Risk factors for post-9/11 chronic rhinosinusitis in Fire Department of the City of New York workers

Barbara Putman, Rachel Zeig-Owens, Ankura Singh, Charles B. Hall, Theresa Schwartz, Mayris P. Webber, Hillel W. Cohen, David J. Prezant, Claus Bachert, Michael D. Weiden

Research output: Contribution to journalArticle

2 Scopus citations

Abstract

Objectives Chronic rhinosinusitis (CRS) has high socioeconomic burden but underexplored risk factors. The collapse of the World Trade Center (WTC) towers on 11 September 2001 (9/11) caused dust and smoke exposure, leading to paranasal sinus inflammation and CRS. We aim to determine which job tasks are risk factors for CRS in WTC-exposed Fire Department of the City of New York (FDNY) firefighters and emergency medical services (EMS) workers. Methods This cohort study included a 16-year follow-up of 11 926 WTC-exposed FDNY rescue/recovery workers with data on demographics, WTC exposure, job tasks and first post-9/11 complete blood counts. Using multivariable Cox regression, we assessed the associations of WTC exposure, work assignment (firefighter/EMS), digging and rescue tasks at the WTC site and blood eosinophil counts with subsequent CRS, adjusting for potential confounders. Results The rate of CRS was higher in firefighters than EMS (1.80/100 person-years vs 0.70/100 person-years; p<0.001). The combination of digging and rescue work was a risk factor for CRS (HR 1.54, 95% CI 1.23 to 1.94, p<0.001) independent of work assignment and WTC exposure. Conclusions Compared with EMS, firefighters were more likely to engage in a combination of digging and rescue work, which was a risk factor for CRS. Chronic irritant exposures associated with digging and rescue work may account for higher post-9/11 CRS rates among firefighters.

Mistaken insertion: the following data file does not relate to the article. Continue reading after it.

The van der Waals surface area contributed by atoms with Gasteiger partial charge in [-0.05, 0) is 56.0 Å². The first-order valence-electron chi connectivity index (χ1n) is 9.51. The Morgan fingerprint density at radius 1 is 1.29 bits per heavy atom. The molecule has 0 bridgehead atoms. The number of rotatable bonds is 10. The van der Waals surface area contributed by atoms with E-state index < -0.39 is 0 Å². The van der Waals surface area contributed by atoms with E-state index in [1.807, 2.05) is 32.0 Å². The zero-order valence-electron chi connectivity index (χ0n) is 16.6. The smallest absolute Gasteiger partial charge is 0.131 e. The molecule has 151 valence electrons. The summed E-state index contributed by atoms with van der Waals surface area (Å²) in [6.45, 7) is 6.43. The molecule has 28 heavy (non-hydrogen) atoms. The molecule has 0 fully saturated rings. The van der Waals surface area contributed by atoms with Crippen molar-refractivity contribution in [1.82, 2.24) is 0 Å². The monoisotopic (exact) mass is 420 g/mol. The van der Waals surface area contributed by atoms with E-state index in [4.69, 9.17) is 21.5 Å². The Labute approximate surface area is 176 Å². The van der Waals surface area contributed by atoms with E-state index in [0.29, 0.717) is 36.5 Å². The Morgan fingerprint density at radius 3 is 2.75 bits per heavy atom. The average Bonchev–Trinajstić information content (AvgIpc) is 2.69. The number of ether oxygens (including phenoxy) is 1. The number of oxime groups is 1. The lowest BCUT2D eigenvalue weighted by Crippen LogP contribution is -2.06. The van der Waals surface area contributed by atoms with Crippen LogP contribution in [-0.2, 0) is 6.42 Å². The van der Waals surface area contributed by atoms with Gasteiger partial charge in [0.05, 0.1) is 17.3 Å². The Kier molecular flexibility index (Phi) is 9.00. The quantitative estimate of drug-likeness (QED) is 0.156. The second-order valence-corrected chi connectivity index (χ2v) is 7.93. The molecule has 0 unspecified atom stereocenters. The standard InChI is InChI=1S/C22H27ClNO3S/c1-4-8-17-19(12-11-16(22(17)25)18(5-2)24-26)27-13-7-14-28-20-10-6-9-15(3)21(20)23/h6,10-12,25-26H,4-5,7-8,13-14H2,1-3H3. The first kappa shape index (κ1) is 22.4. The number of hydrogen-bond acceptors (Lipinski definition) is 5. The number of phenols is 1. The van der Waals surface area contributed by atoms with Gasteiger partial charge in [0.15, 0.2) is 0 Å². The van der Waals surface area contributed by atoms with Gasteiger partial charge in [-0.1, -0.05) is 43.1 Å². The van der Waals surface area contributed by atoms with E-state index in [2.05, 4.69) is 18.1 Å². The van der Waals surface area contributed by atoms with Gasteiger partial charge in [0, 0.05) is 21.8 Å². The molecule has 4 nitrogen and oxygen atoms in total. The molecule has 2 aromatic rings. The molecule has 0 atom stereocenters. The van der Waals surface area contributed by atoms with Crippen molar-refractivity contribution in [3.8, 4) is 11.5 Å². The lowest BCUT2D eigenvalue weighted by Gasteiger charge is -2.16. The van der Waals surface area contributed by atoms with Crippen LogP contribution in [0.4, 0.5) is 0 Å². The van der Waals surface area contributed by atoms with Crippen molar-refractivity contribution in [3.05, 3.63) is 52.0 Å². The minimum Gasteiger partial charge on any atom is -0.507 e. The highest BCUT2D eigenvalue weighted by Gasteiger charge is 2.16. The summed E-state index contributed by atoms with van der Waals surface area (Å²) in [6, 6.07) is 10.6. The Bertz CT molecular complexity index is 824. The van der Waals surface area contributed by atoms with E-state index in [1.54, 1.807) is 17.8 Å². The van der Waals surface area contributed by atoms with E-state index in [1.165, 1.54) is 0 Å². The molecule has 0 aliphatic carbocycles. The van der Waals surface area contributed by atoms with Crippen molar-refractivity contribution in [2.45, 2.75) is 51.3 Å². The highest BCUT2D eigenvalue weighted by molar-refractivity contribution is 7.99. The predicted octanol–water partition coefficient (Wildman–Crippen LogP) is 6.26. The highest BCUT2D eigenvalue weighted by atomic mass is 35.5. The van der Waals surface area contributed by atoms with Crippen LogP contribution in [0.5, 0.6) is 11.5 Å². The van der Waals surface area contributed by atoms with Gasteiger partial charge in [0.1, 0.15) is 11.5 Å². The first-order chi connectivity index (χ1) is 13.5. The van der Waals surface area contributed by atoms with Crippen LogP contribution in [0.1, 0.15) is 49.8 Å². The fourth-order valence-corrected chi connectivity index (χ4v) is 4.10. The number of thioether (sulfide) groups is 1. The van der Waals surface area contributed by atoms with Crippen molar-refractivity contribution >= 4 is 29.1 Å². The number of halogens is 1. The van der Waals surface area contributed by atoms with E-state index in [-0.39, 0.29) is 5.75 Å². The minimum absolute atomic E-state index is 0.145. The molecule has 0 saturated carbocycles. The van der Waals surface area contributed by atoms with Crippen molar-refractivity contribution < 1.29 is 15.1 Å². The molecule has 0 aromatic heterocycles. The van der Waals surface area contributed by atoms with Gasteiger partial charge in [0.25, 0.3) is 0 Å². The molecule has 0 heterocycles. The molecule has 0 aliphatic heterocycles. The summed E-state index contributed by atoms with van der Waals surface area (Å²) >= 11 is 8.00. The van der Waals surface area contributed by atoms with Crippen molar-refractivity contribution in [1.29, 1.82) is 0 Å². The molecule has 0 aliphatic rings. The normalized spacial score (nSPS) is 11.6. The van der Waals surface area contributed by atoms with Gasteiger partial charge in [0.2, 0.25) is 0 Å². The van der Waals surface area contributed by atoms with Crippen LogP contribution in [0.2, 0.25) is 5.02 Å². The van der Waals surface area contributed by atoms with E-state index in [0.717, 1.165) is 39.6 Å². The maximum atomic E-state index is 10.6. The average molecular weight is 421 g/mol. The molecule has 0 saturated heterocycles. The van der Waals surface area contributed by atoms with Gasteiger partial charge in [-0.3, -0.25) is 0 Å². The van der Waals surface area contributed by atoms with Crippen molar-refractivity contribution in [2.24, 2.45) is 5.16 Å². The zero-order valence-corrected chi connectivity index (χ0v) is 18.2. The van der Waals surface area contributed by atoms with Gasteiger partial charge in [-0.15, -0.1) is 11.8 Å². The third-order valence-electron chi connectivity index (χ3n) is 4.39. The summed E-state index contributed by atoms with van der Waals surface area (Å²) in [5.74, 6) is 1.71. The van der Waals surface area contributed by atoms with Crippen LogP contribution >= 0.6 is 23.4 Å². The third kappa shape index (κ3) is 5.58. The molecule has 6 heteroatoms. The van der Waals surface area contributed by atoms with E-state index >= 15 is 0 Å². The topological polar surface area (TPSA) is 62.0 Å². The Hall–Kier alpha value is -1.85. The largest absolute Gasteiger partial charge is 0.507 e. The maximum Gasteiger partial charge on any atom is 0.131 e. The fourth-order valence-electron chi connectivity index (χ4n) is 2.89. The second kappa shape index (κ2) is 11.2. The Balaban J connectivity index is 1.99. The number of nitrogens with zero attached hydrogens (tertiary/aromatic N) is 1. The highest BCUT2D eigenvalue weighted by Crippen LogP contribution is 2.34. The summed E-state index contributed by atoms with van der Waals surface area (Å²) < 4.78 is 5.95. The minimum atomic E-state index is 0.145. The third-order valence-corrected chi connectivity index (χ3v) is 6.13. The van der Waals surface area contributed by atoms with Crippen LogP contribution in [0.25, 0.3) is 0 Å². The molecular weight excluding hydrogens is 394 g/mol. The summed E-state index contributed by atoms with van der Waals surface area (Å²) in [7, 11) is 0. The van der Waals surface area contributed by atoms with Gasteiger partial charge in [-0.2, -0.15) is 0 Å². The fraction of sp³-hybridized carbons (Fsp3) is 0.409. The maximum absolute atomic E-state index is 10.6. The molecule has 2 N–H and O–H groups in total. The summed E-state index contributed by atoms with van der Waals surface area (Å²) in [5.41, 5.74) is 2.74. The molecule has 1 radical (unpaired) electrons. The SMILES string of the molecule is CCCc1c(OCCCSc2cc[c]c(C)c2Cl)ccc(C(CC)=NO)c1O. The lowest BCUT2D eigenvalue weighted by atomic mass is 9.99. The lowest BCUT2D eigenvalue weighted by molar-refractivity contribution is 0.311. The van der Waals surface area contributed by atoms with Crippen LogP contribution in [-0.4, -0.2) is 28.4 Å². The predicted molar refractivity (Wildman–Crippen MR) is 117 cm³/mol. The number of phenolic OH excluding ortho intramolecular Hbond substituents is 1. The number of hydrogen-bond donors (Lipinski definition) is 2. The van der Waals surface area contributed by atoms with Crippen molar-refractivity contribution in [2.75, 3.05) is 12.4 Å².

Original languageEnglish (US)
Pages (from-to)884-889
Number of pages6
JournalOccupational and Environmental Medicine
Volume75
Issue number12
DOIs
StatePublished - Dec 1 2018

Keywords

  • World Trade Center disaster
  • chronic rhinosinusitis
  • longitudinal studies
  • occupational exposure

ASJC Scopus subject areas

  • Public Health, Environmental and Occupational Health

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